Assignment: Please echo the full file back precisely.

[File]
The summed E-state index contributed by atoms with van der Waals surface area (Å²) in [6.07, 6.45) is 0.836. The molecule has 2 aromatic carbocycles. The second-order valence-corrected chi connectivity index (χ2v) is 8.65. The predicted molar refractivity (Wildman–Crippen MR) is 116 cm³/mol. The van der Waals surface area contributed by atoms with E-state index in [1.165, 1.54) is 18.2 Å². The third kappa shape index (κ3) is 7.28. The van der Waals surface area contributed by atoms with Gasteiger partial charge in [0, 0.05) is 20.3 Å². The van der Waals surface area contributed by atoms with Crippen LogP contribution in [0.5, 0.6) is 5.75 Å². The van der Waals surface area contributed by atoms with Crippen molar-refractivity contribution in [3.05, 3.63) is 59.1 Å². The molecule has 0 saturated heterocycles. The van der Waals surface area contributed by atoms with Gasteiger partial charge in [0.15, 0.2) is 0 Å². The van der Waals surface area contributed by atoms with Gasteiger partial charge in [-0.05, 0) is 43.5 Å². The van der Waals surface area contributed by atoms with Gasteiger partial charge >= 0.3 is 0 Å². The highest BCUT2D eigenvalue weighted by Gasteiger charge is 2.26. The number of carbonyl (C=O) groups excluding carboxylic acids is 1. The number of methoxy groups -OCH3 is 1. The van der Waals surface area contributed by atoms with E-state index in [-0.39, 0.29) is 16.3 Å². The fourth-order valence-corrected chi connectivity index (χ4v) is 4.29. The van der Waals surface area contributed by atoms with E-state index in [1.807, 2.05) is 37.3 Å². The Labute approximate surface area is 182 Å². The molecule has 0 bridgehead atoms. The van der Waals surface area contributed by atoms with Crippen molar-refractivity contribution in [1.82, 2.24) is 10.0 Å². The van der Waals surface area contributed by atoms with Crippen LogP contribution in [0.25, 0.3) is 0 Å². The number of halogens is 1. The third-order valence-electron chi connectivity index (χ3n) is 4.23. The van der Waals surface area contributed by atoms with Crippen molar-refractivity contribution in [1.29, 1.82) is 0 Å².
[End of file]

The summed E-state index contributed by atoms with van der Waals surface area (Å²) in [6.07, 6.45) is 0.836. The molecule has 2 aromatic carbocycles. The second-order valence-corrected chi connectivity index (χ2v) is 8.65. The predicted molar refractivity (Wildman–Crippen MR) is 116 cm³/mol. The van der Waals surface area contributed by atoms with E-state index in [1.165, 1.54) is 18.2 Å². The third kappa shape index (κ3) is 7.28. The van der Waals surface area contributed by atoms with Gasteiger partial charge in [0, 0.05) is 20.3 Å². The van der Waals surface area contributed by atoms with Crippen LogP contribution in [0.5, 0.6) is 5.75 Å². The van der Waals surface area contributed by atoms with Crippen molar-refractivity contribution in [3.05, 3.63) is 59.1 Å². The molecule has 0 saturated heterocycles. The van der Waals surface area contributed by atoms with Gasteiger partial charge in [0.15, 0.2) is 0 Å². The van der Waals surface area contributed by atoms with Gasteiger partial charge in [-0.05, 0) is 43.5 Å². The van der Waals surface area contributed by atoms with Gasteiger partial charge >= 0.3 is 0 Å². The highest BCUT2D eigenvalue weighted by Gasteiger charge is 2.26. The number of carbonyl (C=O) groups excluding carboxylic acids is 1. The number of methoxy groups -OCH3 is 1. The van der Waals surface area contributed by atoms with E-state index in [-0.39, 0.29) is 16.3 Å². The fourth-order valence-corrected chi connectivity index (χ4v) is 4.29. The van der Waals surface area contributed by atoms with E-state index in [1.807, 2.05) is 37.3 Å². The Labute approximate surface area is 182 Å². The molecule has 0 bridgehead atoms. The van der Waals surface area contributed by atoms with Crippen molar-refractivity contribution in [1.82, 2.24) is 10.0 Å². The van der Waals surface area contributed by atoms with Crippen LogP contribution in [0.25, 0.3) is 0 Å². The number of halogens is 1. The third-order valence-electron chi connectivity index (χ3n) is 4.23. The van der Waals surface area contributed by atoms with Crippen molar-refractivity contribution in [1.29, 1.82) is 0 Å².